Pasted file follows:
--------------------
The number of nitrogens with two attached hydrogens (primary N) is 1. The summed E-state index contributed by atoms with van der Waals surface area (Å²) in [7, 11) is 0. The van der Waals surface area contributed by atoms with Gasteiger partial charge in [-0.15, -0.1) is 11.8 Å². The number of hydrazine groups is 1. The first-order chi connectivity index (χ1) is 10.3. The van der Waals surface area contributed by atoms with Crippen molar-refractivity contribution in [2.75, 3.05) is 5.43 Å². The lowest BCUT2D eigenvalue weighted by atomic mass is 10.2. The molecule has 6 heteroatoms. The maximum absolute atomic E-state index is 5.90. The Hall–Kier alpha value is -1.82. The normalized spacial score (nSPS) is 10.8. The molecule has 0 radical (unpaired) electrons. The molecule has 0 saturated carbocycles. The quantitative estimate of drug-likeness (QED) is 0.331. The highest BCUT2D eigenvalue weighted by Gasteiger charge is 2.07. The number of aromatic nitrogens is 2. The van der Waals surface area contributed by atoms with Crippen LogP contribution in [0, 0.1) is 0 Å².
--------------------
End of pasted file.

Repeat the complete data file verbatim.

The number of nitrogens with two attached hydrogens (primary N) is 1. The summed E-state index contributed by atoms with van der Waals surface area (Å²) in [7, 11) is 0. The van der Waals surface area contributed by atoms with Gasteiger partial charge in [-0.15, -0.1) is 11.8 Å². The number of hydrazine groups is 1. The first-order chi connectivity index (χ1) is 10.3. The van der Waals surface area contributed by atoms with Crippen molar-refractivity contribution in [2.75, 3.05) is 5.43 Å². The lowest BCUT2D eigenvalue weighted by atomic mass is 10.2. The molecule has 6 heteroatoms. The maximum absolute atomic E-state index is 5.90. The Hall–Kier alpha value is -1.82. The normalized spacial score (nSPS) is 10.8. The molecule has 0 radical (unpaired) electrons. The molecule has 0 saturated carbocycles. The quantitative estimate of drug-likeness (QED) is 0.331. The highest BCUT2D eigenvalue weighted by Gasteiger charge is 2.07. The number of aromatic nitrogens is 2. The van der Waals surface area contributed by atoms with Crippen LogP contribution in [0, 0.1) is 0 Å².